20. The present participle form of the verb win is _______.

  21. The present participle form of the verb win is winning.

  22. We have a good team. We have a winning team. In which sentence does a present participle modify the noun team? (a, b)

  23. We have a good team. We have a winning team. In which sentence does a present participle modify the noun team? (a, b)

  24. Besides being formed from a verb, a present participle resembles a verb in still another way; It may take a direct object or a subject compliment, as no ordinary adjective can do. I found Roy reading a magazine. (Roy read magazine) The present participle reading is completed by the direct object ________.

  25. Besides being formed from a verb, a present participle resembles a verb in still another way; It may take a direct object or a subject compliment, as no ordinary adjective can do. I found Roy reading a magazine. (Roy read magazine) The present participle reading is completed by the direct object magazine.

  26. I found Roy feeling lonesome. (Roy feel lonesome.) The present participle feeling is completed by the subject compliment ________.

  27. I found Roy feeling lonesome. (Roy feel lonesome.) The present participle feeling is completed by the subject compliment lonesome.

  28. Like the verb from which it is made, a present participle may be modified by an adverb. The lawyer defended her client, believing firmly in his innocence. The present participle believing is modified by the adverb ______.

  29. Like the verb from which it is made, a present participle may be modified by an adverb. The lawyer defended her client, believing firmly in his innocence. The present participle believing is modified by the adverb firmly.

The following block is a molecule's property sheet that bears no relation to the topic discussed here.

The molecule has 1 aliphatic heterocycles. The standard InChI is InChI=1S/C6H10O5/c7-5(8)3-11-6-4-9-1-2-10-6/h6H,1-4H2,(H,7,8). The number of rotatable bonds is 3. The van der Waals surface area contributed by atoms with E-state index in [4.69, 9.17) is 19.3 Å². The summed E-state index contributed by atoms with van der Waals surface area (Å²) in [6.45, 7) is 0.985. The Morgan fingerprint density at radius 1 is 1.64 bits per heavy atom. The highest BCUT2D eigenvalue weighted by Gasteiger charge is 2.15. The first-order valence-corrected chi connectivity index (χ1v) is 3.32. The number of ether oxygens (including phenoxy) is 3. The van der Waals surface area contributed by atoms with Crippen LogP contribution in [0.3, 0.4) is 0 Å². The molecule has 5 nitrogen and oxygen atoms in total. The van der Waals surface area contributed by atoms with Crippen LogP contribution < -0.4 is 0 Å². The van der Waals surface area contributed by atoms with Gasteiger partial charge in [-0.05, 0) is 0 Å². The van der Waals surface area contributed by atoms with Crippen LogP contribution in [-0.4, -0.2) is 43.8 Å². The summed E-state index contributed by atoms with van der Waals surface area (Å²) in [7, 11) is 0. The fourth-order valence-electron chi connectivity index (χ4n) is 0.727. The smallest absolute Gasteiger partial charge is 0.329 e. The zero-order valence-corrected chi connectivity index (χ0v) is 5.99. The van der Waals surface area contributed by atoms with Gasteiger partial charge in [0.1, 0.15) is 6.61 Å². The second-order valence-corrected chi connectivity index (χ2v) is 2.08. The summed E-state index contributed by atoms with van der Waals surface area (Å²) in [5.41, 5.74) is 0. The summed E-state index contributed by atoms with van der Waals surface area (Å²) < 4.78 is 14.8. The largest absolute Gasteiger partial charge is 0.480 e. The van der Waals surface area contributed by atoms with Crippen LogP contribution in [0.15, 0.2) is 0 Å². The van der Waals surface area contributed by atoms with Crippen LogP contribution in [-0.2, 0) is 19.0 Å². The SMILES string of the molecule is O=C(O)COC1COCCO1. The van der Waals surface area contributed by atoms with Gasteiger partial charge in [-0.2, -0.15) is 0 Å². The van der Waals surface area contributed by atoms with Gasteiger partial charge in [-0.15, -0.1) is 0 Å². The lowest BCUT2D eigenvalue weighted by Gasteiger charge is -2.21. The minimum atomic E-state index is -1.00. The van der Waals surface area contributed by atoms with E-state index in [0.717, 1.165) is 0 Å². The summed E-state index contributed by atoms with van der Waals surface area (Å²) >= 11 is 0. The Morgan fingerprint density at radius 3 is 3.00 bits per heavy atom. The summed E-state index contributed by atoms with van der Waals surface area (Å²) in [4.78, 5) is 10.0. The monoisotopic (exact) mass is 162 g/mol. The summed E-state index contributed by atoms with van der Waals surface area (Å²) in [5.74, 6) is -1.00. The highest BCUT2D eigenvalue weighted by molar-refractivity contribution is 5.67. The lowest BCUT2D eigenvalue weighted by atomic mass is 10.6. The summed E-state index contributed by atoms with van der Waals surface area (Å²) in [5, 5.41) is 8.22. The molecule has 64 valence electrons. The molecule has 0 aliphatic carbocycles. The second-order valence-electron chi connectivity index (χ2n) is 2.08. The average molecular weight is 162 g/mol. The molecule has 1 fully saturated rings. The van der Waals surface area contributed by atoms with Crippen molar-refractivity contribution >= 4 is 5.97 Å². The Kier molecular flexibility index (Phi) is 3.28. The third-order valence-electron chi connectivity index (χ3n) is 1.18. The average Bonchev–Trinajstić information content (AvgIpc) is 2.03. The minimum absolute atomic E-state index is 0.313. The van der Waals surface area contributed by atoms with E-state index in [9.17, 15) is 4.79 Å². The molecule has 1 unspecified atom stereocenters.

30. Participles—with their related words—form useful phrases known as participial phrases. These phrases are used as adjectives to modify nouns and pronouns. The dog, shivering with cold, came into the house. The participial phrase modifies the noun ___.

  31. Participles—with their related words—form useful phrases known as participial phrases. These phrases are used as adjectives to modify nouns and pronouns. The dog, shivering with cold, came into the house. The participial phrase modifies the noun dog.

  32. A participial phrase can often be shifted about. Shivering with cold, the dog came into the house. The dog, shivering with cold, came into the house. The dog came into the house, shivering with cold. Can a participial phrase be some distance away from the noun it modifies? (yes, no)

  33. A participial phrase can often be shifted about. Shivering with cold, the dog came into the house. The dog, shivering with cold, came into the house. The dog came into the house, shivering with cold. Can a participial phrase be some distance away from the noun it modifies? (yes, no)

  34. The train roared past, leaving a trail of smoke. The participial phrase is separated by several words from the word it modifies, the noun _____.

  35. The train roared past, leaving a trail of smoke. The participial phrase is separated by several words from the word it modifies, the noun train.

  36. We now have become acquainted with three kinds of word groups that are used like adjectives to modify nouns. ADJECTIVE PHRASE: a girl with a dog ADJECTIVE CLAUSE: a girl who was walking her dog PARTICIPIAL PHRASE: a girl walking her dog All three word groups modify the noun ___.